Tina did offer some of the egg scramble to try, and I happily obliged. The bacon, roasted cauliflower, spinach, potatoes, and melted Gruyere cheese just had a great blend of savory flavors that paired well with the eggs (which were cooked with some crème fraiche to provide some added fluff). Sampling some of the egg scramble definitely gave me a bit of eater’s remorse that I should have gone with another food option.
Between the French toast and the lemon curd, I think the lemon curd was the true star of that dish. There was enough of a tang to it that helped to contrast from the sweetness of the French toast with the maple syrup and powdered sugar. The French toast itself, however, I found to be rather dry. The brioche was cut into slices 1″ thick, and it seemed like the egg wash had only been lightly coated on the top surfaces of the bread before they got cooked. Between the thickness of the bread and light egg wash, I think that was what left the middle of each piece relatively dry.
I thought that all of the food we ordered had good flavor to it, but the execution on the French toast and the ingredient proportions of my Breakfast Bowl could have been improved, in my opinion. The brunch menu itself does offer a nice variety between the traditional breakfast fare as well as some lunchtime savory options. I did also enjoy the relatively relaxed vibe of the dining area as well. It’s easy to see why people line up for Rye’s Sunday brunch service; I’d be up for a return visit when I’m back in the area to give one of their other items a try.
Let’s now take a look at the Rye Dish Spotlight. Asterisks (*) below mark my recommended dishes.
And finally, here are my rankings for Rye:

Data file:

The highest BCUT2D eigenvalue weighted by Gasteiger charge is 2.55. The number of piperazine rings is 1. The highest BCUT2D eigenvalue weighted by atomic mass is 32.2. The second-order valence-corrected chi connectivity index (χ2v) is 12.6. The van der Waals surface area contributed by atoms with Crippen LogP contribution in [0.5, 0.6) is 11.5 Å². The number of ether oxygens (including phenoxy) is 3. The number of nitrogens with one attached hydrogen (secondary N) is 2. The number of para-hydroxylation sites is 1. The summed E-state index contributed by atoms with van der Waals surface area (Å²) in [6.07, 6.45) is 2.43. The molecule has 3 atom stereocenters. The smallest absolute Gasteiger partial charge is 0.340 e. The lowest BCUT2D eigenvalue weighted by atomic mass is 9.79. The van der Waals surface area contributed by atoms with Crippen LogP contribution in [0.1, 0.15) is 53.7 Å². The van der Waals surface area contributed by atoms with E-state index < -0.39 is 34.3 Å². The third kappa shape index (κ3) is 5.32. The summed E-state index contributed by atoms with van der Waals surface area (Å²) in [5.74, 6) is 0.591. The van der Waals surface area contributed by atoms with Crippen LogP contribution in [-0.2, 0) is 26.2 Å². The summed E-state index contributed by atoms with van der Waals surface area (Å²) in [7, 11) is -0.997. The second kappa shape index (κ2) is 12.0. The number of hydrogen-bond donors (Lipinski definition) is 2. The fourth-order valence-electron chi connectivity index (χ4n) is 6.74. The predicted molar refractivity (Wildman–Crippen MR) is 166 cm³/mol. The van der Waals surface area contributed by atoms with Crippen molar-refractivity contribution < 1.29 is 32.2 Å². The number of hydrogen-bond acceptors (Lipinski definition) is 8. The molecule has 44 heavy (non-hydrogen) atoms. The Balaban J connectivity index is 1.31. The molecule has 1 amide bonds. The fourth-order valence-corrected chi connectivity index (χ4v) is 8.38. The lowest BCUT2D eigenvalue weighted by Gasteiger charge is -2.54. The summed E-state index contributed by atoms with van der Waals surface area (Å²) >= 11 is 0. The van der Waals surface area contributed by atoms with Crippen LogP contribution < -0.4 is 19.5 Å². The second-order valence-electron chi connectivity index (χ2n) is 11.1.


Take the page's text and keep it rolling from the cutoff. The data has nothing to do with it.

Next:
Food: 4.25 / 5
I thought the food itself tasted good, with fresh-tasting ingredients and good-sized portions. The brunch menu offers a nice variety of things to fit what you might be in the mood for. I only had some minor observations on things I thought could make both the French toast and Breakfast Bowl dishes better.
Atmosphere: 4.25 / 5
The interior has a combination of a ski lodge feel (wooden panel ceiling with exposed supports) and “modern industrial” elements (exposed HVAC ducting and concrete floors). I did appreciate that even with the crowded dining space, there was still a relatively relaxed vibe, never getting too loud or anything like that.
Service: 4 / 5
Erika, our waitress, was pretty good about coming back to our table throughout the meal to check on the food and see how everything was going. She was also very open to helping answer some of the questions on the menu when we were initially ordering. Even with the capacity crowd, the kitchen staff did well keeping on top of things and I thought our food arrived in a timely fashion.
Price: 4.5 / 5
I expected some higher prices on the food given that the place was in the city itself, but was pleasantly surprised to find that they weren’t too bad. For the portions of food provided and the quality of the ingredients, I thought there was definitely good value for what you pay.